Filed Under:

'Initial Here': Jazz Musician Linda Oh Plays Out Her Heritage

Play associated audio

Jazz bassist and bandleader Linda Oh says her new album, Initial Here, is an exploration of her heritage. She was born in Malaysia to Chinese parents, but as a toddler, she moved with her family to Australia.

Oh started taking piano lessons there when she was 4. Music was just a hobby back then, but once her uncle strapped a bass guitar around her neck, that's when she fell in love.

Oh cut her teeth playing bass in both jazz and rock bands all over her hometown of Perth in Western Australia.

"It's actually a really great scene over there," she tells weekends on All Things Considered host Guy Raz. "I got to see a lot of great musicians and that inspired me to actually take a step further and actually go to college and take up upright bass and pursue it as a career."

Her parents weren't thrilled with the idea at first.

"I have two older sisters and they're both actually doctors. And also, just the typical, maybe Asian-family mentality was that music was something more of a backup," she says, "something to help us grow as people but not really seen as a profession."

Though they "flipped out a little bit" initially, she says now they're very supportive.

"They've not avid jazz listeners, so a lot of it ... kind of goes a bit over their head," she says, "but I think just the fact that I stuck with it despite skepticism ... I think they are pretty proud."

Interview Highlights

On the track 'Desert Island Dream,' about her family's journey from Malaysia to Australia

"Throughout the generations, from southern China through to Malaysia, a lot of Chinese ended up moving from China to Thailand and Malaysia — in many cases, involuntarily [during the Cultural Revolution era]. Some of my family moved through, from China through to Thailand."

"Hearing the stories of what my family's been through, it's kind of inspiring to know that I'm playing jazz music now as a living."

On the transition to life in a new country

"My very first memory was the day that we moved from Malaysia to Australia [when I was 3]. I just remember waking up in the morning and everything was in boxes and then moving to Perth in Western Australia during wintertime. Perth doesn't get too cold, but in comparison to Malaysia ... it was a huge shift. And it was a tough time for my family, too, like it is for any family who immigrates.

"At the time, there was still a lot of negative sentiment towards immigrants in general in Australia. I see a lot of similarities between Australia and America about immigration, illegal immigration. And for a long time, Australia did have a White Australia Policy, and it made it difficult for people who weren't white or of European descent to immigrate. So, it was a tough time."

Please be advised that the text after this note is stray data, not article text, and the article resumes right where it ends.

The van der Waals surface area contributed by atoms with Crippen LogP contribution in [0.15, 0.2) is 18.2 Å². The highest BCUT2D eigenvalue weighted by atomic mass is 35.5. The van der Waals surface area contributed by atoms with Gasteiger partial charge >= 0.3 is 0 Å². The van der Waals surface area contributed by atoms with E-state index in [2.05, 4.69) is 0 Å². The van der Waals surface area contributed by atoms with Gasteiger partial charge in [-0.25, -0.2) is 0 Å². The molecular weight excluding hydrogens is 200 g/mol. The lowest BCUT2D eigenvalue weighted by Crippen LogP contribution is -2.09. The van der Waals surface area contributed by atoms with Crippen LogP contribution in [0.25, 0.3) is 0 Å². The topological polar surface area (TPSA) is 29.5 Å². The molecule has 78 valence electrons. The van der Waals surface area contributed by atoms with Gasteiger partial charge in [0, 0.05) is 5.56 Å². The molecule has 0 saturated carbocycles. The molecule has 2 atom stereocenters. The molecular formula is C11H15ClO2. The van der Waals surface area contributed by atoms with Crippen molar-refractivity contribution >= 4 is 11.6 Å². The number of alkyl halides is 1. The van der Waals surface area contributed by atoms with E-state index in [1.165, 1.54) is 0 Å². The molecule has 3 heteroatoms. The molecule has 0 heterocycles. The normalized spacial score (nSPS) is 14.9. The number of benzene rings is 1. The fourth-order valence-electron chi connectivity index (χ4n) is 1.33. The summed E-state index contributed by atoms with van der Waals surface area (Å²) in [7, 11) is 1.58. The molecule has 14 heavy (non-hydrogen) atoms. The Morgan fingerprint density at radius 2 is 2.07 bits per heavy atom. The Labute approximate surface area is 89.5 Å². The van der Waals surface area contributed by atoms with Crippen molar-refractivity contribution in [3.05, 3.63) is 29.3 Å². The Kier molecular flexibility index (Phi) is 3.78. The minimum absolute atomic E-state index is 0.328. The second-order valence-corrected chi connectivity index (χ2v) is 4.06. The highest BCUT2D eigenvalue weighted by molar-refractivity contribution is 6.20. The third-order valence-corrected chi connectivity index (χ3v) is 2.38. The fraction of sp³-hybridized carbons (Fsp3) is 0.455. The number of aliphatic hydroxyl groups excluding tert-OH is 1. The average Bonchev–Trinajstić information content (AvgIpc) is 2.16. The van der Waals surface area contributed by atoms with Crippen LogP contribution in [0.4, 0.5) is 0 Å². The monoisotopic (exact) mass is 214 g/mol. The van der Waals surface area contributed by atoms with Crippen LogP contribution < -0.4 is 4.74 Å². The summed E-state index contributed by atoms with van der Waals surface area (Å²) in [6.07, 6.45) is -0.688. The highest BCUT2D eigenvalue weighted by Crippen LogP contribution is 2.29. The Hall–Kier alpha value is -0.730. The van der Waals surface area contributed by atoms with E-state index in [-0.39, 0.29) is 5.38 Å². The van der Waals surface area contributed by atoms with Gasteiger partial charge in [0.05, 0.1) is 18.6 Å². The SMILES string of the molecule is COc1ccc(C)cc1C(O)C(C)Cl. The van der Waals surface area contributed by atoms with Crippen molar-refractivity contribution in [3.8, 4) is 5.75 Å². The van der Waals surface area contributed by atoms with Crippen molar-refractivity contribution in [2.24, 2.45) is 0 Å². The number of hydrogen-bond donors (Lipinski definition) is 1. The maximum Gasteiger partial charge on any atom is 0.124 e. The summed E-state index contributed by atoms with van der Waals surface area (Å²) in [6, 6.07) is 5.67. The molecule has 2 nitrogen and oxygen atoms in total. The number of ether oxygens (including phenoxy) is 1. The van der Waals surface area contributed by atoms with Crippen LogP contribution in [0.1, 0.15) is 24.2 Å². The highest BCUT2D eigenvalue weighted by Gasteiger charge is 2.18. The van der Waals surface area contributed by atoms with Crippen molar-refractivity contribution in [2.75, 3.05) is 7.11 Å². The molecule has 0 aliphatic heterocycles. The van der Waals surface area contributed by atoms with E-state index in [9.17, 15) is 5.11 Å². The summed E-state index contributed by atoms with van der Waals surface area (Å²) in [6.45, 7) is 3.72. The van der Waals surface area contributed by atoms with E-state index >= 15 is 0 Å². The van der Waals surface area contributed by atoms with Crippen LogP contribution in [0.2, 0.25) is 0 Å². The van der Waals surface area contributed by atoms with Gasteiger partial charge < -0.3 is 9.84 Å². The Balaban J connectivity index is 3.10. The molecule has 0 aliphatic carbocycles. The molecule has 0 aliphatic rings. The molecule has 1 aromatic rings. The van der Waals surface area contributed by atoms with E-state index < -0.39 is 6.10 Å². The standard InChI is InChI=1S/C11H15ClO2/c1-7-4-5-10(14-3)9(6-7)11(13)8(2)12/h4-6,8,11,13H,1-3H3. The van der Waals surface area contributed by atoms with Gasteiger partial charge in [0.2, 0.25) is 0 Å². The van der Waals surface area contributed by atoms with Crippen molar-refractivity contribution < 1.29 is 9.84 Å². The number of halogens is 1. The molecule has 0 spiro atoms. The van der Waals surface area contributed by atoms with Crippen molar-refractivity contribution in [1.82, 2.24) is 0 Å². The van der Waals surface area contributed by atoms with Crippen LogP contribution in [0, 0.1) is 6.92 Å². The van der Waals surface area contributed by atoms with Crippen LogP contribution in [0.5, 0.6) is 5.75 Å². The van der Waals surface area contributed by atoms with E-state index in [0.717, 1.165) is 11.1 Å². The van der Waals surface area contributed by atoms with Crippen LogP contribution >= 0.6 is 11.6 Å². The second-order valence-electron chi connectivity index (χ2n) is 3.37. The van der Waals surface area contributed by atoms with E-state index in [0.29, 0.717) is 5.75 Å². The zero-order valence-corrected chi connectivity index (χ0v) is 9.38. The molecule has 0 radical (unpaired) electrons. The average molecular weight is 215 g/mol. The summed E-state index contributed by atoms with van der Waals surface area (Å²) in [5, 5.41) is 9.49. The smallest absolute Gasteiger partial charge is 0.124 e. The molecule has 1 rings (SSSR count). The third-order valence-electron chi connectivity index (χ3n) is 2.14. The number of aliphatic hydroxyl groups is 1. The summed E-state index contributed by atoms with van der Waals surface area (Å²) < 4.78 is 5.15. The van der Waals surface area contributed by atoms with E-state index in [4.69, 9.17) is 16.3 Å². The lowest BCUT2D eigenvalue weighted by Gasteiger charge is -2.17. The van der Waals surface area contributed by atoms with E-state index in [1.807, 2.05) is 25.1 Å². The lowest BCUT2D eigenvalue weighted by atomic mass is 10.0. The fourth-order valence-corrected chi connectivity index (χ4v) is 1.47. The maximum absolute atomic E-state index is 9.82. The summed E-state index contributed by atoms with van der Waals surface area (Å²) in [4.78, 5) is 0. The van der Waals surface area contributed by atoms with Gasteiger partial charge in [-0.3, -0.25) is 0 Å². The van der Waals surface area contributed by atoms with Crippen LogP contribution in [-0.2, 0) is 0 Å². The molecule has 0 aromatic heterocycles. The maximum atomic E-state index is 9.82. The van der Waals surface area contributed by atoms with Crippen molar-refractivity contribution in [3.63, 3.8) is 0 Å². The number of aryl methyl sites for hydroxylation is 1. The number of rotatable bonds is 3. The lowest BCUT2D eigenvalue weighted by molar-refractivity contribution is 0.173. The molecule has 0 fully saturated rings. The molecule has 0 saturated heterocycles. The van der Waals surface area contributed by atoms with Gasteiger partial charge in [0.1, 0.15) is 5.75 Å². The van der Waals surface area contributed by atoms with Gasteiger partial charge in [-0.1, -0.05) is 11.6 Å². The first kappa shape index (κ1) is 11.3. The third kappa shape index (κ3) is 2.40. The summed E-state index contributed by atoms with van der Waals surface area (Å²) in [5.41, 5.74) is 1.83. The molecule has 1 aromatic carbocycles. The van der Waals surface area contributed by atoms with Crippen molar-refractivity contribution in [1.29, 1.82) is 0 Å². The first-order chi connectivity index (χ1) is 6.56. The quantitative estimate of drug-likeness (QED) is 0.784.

On traveling back to China, physically and through language

I went to Shanghai, which is where my grandmother was from. I learned Mandarin when I was a small child, but at the time when we were growing up in Perth ... I guess there weren't that many Asian kids in our school, and we didn't have that many Asian friends so the idea of learning Mandarin was kind of a little bit pointless to us at the time, because we were working so hard to integrate."

"We tried lots of different things to make sure that we felt settled, you know? But now, as an adult looking back on it, it's a real shame that we didn't get more into Mandarin. So it's been awesome to actually go back — I've been taking classes at NYU to actually get back to my roots and study Mandarin and it was great to go to Shanghai to actually put that into practice."

"I wrote one tune called 'Thicker Than Water,' and that was in dedication to my mother and my grandmothers. It's half in Mandarin, half in English, and I had a fabulous singer, Jen Sheu. These lyrics all refer to small things to do with my grandmothers' and my mother's lives."

Copyright 2012 National Public Radio. To see more, visit


'Steve Jobs': As Ambitious As Its Title Character

Danny Boyle's new biopic, Steve Jobs, is a look at the man who made Apple mean computers, not fruit. NPR film critic Bob Mondello says it's an invigorating story told in three acts of crisis.

Could A Mushroom Save The Honeybee?

The bees that pollinate crops are on the brink of collapse. One big reason why: a virus-carrying mite. Now, researchers think a rare fungi could boost bees' immune system and attack the mite itself.

'Quartet' Member: Nobel Peace Prize Is 'Very Important For Tunisia'

NPR's Kelly McEvers speaks with Wided Bouchamaoui, president of the Tunisian Employers' Union, and a member of the National Dialogue Quartet in Tunisia, about winning the Nobel Peace Prize Friday.

Volkswagen Faces Uphill Battle In Repairing Tarnished Reputation

Volkswagen faces two enormous repair jobs: fixing its polluting diesel cars and its battered reputation. Both may be much harder to fix than anything other scandal-plagued car companies have faced.

Leave a Comment

Help keep the conversation civil. Please refer to our Terms of Use and Code of Conduct before posting your comments.